“I never slept, but at least I made the Dean’s List a few times.” – James’s Student Loan Story

November 20, 2008 1 comment

Guest Post by James Scott

This is a difficult story to tell – in part because I have to live it all over again, but also because it sounds like an exaggerated Lifetime movie, and I wonder at times if people think I made it up. I never put college on a pedestal or had the dreams that are so cliché of children. I grew up quick and spent most of my time trying to survive. I didn’t have time to dream, and it would have been too painful to try. Read more…

Categories: Stories Tags: ,

“It’s either take care of my daughter…or pay student loans.” – Terri’s Student Loan Story

November 10, 2008 Leave a comment

As a child, Terri Crothers dreamed of becoming a photojournalist, but her parents – a parts buyer for a large department store and a distribution/receiving specialist for a vehicle manufacturer – were worried about her financial prospects. “My folks believed I couldn’t make any money doing that and encouraged me to try something else,” she says.  So when Terri entered a junior college directly out of high school, she took a course in chemistry, thinking she might go into the medical field and then switched to business.  Neither clicked, and after a year, Terri left school and worked for several years at jobs she describes as “good paying but intellectually disabling.”   Read more…

“If I had to do it all over again…” – John’s Student Loan Story

November 7, 2008 Leave a comment

John* was supposed to be a success story.  He grew up in a middle class home in Elk Grove, CA where his father was a captain of a dredging ship and his mother worked as a chemist for the state.  John was a precocious child, earning straight As throughout much of his early education.  When he decided to major in history at the University of California-Berkeley, his parents were happy to help to the extent they could.  He graduated in 2003 with about $5500 in student loan debt, substantial, but much lower than the national average.  He felt lucky. Read more…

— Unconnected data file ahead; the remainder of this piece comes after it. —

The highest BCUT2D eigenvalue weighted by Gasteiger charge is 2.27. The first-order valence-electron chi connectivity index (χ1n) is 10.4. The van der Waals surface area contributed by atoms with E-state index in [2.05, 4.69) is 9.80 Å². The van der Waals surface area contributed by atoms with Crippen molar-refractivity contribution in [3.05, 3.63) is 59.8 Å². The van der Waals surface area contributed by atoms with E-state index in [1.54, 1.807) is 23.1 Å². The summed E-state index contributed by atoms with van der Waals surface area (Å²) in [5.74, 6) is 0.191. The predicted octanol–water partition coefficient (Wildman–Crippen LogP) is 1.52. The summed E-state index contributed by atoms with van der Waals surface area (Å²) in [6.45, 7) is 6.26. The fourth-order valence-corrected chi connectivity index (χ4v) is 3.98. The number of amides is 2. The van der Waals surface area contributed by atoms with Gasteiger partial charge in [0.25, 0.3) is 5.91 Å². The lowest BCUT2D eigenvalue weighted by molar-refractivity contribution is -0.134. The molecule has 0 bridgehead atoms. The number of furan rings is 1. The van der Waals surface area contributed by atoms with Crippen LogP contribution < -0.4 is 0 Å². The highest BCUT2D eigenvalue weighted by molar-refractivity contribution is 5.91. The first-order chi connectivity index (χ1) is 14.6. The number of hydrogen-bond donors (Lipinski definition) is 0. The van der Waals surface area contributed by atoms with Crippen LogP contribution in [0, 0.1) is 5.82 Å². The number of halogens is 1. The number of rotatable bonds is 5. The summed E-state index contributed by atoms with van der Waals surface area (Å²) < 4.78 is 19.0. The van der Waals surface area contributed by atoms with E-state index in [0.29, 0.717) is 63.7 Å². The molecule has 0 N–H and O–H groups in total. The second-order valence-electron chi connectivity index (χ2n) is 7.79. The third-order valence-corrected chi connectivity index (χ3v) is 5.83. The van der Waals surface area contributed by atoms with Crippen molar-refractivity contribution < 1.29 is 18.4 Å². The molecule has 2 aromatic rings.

Jobs You Can’t Afford – Chef

November 7, 2008 Leave a comment

One of my chief reasons for starting this blog was to highlight how much our career choices are affected by student loan debt.  As The Nation once suggested, student loans have everything to do with social control, but it doesn’t always work out for the betterment of society:

How many young people turn away from low-paying but vital professions because they can’t earn enough to pay back their loans? How many potential social workers, pro bono lawyers, journalists, environmentalists, teachers, artists, secondary medical professionals and community workers are we losing?

Thus, I have decided to begin a new series – Jobs You Can’t Afford.  Here I will tell the stories, culled both from my own interviews and other sources, of the many career options that are closed to people with large amounts of student loans.  I will tell both the stories of people who have had to give up dreams and the stories of people who wouldn’t – and suffered as a result. Read more…